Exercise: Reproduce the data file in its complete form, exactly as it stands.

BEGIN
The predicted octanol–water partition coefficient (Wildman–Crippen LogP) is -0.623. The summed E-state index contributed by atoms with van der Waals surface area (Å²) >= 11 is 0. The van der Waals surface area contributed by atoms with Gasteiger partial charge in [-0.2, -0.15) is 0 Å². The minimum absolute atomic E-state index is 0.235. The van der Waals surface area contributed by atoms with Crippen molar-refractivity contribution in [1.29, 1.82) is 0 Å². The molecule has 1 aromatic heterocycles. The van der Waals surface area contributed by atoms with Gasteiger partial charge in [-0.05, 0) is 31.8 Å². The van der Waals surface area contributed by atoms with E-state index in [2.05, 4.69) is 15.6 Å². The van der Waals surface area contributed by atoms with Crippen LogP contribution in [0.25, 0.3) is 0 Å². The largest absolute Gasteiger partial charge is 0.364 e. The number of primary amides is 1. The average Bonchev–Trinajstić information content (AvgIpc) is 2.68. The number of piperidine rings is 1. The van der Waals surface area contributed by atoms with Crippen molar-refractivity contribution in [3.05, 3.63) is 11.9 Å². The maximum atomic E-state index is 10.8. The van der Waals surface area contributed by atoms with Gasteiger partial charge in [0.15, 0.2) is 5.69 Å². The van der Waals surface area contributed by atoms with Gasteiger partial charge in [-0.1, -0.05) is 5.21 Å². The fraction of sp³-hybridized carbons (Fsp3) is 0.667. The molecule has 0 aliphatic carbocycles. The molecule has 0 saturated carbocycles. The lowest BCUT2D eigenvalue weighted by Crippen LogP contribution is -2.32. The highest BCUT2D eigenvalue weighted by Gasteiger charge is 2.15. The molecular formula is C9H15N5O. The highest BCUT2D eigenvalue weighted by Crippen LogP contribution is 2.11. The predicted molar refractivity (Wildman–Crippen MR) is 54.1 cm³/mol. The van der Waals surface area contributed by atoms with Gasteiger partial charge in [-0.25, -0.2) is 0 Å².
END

The predicted octanol–water partition coefficient (Wildman–Crippen LogP) is -0.623. The summed E-state index contributed by atoms with van der Waals surface area (Å²) >= 11 is 0. The van der Waals surface area contributed by atoms with Gasteiger partial charge in [-0.2, -0.15) is 0 Å². The minimum absolute atomic E-state index is 0.235. The van der Waals surface area contributed by atoms with Crippen molar-refractivity contribution in [1.29, 1.82) is 0 Å². The molecule has 1 aromatic heterocycles. The van der Waals surface area contributed by atoms with Gasteiger partial charge in [-0.05, 0) is 31.8 Å². The van der Waals surface area contributed by atoms with E-state index in [2.05, 4.69) is 15.6 Å². The van der Waals surface area contributed by atoms with Crippen LogP contribution in [0.25, 0.3) is 0 Å². The largest absolute Gasteiger partial charge is 0.364 e. The number of primary amides is 1. The average Bonchev–Trinajstić information content (AvgIpc) is 2.68. The number of piperidine rings is 1. The van der Waals surface area contributed by atoms with Crippen molar-refractivity contribution in [3.05, 3.63) is 11.9 Å². The maximum atomic E-state index is 10.8. The van der Waals surface area contributed by atoms with Gasteiger partial charge in [0.15, 0.2) is 5.69 Å². The van der Waals surface area contributed by atoms with Gasteiger partial charge in [-0.1, -0.05) is 5.21 Å². The fraction of sp³-hybridized carbons (Fsp3) is 0.667. The molecule has 0 aliphatic carbocycles. The molecule has 0 saturated carbocycles. The lowest BCUT2D eigenvalue weighted by Crippen LogP contribution is -2.32. The highest BCUT2D eigenvalue weighted by Gasteiger charge is 2.15. The molecular formula is C9H15N5O. The highest BCUT2D eigenvalue weighted by Crippen LogP contribution is 2.11. The predicted molar refractivity (Wildman–Crippen MR) is 54.1 cm³/mol. The van der Waals surface area contributed by atoms with Gasteiger partial charge in [-0.25, -0.2) is 0 Å².